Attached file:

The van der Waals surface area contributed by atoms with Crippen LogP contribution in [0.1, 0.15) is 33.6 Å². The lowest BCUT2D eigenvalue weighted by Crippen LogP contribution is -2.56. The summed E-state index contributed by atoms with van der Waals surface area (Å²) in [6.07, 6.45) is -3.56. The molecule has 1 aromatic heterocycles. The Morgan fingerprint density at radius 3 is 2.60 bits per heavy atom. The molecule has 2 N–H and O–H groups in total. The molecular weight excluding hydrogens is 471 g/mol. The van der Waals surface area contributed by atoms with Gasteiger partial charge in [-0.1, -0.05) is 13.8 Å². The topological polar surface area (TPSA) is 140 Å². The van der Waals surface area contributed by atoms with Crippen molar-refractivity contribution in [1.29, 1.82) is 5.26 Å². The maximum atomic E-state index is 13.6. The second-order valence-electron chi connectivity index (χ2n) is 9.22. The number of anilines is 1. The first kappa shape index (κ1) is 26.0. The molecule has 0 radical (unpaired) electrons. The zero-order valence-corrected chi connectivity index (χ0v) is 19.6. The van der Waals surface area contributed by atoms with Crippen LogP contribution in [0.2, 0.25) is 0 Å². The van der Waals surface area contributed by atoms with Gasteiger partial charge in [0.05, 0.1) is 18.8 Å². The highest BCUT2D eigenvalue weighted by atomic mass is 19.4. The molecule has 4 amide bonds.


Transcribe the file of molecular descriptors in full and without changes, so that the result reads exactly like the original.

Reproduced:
The van der Waals surface area contributed by atoms with Crippen LogP contribution in [0.1, 0.15) is 33.6 Å². The lowest BCUT2D eigenvalue weighted by Crippen LogP contribution is -2.56. The summed E-state index contributed by atoms with van der Waals surface area (Å²) in [6.07, 6.45) is -3.56. The molecule has 1 aromatic heterocycles. The Morgan fingerprint density at radius 3 is 2.60 bits per heavy atom. The molecule has 2 N–H and O–H groups in total. The molecular weight excluding hydrogens is 471 g/mol. The van der Waals surface area contributed by atoms with Gasteiger partial charge in [-0.1, -0.05) is 13.8 Å². The topological polar surface area (TPSA) is 140 Å². The van der Waals surface area contributed by atoms with Crippen molar-refractivity contribution in [1.29, 1.82) is 5.26 Å². The maximum atomic E-state index is 13.6. The second-order valence-electron chi connectivity index (χ2n) is 9.22. The number of anilines is 1. The first kappa shape index (κ1) is 26.0. The molecule has 0 radical (unpaired) electrons. The zero-order valence-corrected chi connectivity index (χ0v) is 19.6. The van der Waals surface area contributed by atoms with Crippen LogP contribution in [0.2, 0.25) is 0 Å². The van der Waals surface area contributed by atoms with Gasteiger partial charge in [0.05, 0.1) is 18.8 Å². The highest BCUT2D eigenvalue weighted by atomic mass is 19.4. The molecule has 4 amide bonds.